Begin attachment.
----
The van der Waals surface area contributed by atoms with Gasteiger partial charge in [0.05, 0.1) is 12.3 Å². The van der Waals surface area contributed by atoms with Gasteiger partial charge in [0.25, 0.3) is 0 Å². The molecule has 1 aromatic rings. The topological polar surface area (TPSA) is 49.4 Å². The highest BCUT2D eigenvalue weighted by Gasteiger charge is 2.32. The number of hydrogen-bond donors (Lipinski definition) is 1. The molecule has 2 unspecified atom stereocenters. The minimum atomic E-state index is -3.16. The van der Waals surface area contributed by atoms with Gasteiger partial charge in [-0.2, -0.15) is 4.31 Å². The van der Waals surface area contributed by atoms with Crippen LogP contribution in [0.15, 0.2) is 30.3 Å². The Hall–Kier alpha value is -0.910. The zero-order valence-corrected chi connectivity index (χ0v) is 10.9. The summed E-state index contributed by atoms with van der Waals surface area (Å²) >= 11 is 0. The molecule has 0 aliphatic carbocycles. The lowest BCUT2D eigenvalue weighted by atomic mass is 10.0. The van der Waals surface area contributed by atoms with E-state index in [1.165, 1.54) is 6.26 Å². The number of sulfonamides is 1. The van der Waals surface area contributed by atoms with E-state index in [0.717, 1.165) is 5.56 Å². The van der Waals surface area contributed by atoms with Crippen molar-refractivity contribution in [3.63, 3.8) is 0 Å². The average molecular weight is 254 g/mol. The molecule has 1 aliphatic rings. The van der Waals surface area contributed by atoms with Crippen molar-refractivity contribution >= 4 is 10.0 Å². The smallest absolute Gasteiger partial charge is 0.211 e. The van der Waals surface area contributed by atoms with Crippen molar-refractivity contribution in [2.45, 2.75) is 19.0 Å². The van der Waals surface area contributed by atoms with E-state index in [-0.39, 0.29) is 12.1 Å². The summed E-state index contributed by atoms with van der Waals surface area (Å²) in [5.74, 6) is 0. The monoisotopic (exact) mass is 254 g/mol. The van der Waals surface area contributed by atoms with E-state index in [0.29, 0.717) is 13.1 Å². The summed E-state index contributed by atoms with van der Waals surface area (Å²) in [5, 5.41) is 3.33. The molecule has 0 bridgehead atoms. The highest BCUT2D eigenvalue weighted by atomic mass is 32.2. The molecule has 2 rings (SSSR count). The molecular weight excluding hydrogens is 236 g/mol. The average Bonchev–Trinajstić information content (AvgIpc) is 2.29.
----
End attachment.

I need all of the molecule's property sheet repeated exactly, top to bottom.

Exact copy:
The van der Waals surface area contributed by atoms with Gasteiger partial charge in [0.05, 0.1) is 12.3 Å². The van der Waals surface area contributed by atoms with Gasteiger partial charge in [0.25, 0.3) is 0 Å². The molecule has 1 aromatic rings. The topological polar surface area (TPSA) is 49.4 Å². The highest BCUT2D eigenvalue weighted by Gasteiger charge is 2.32. The number of hydrogen-bond donors (Lipinski definition) is 1. The molecule has 2 unspecified atom stereocenters. The minimum atomic E-state index is -3.16. The van der Waals surface area contributed by atoms with Gasteiger partial charge in [-0.2, -0.15) is 4.31 Å². The van der Waals surface area contributed by atoms with Crippen LogP contribution in [0.15, 0.2) is 30.3 Å². The Hall–Kier alpha value is -0.910. The zero-order valence-corrected chi connectivity index (χ0v) is 10.9. The summed E-state index contributed by atoms with van der Waals surface area (Å²) >= 11 is 0. The molecule has 0 aliphatic carbocycles. The lowest BCUT2D eigenvalue weighted by atomic mass is 10.0. The van der Waals surface area contributed by atoms with E-state index in [1.165, 1.54) is 6.26 Å². The number of sulfonamides is 1. The van der Waals surface area contributed by atoms with E-state index in [0.717, 1.165) is 5.56 Å². The van der Waals surface area contributed by atoms with Crippen molar-refractivity contribution in [3.63, 3.8) is 0 Å². The average molecular weight is 254 g/mol. The molecule has 1 aliphatic rings. The van der Waals surface area contributed by atoms with Crippen molar-refractivity contribution >= 4 is 10.0 Å². The smallest absolute Gasteiger partial charge is 0.211 e. The van der Waals surface area contributed by atoms with Crippen molar-refractivity contribution in [2.45, 2.75) is 19.0 Å². The van der Waals surface area contributed by atoms with E-state index in [-0.39, 0.29) is 12.1 Å². The summed E-state index contributed by atoms with van der Waals surface area (Å²) in [5.74, 6) is 0. The monoisotopic (exact) mass is 254 g/mol. The van der Waals surface area contributed by atoms with E-state index in [0.29, 0.717) is 13.1 Å². The summed E-state index contributed by atoms with van der Waals surface area (Å²) in [5, 5.41) is 3.33. The molecule has 0 bridgehead atoms. The highest BCUT2D eigenvalue weighted by atomic mass is 32.2. The molecule has 2 rings (SSSR count). The molecular weight excluding hydrogens is 236 g/mol. The average Bonchev–Trinajstić information content (AvgIpc) is 2.29.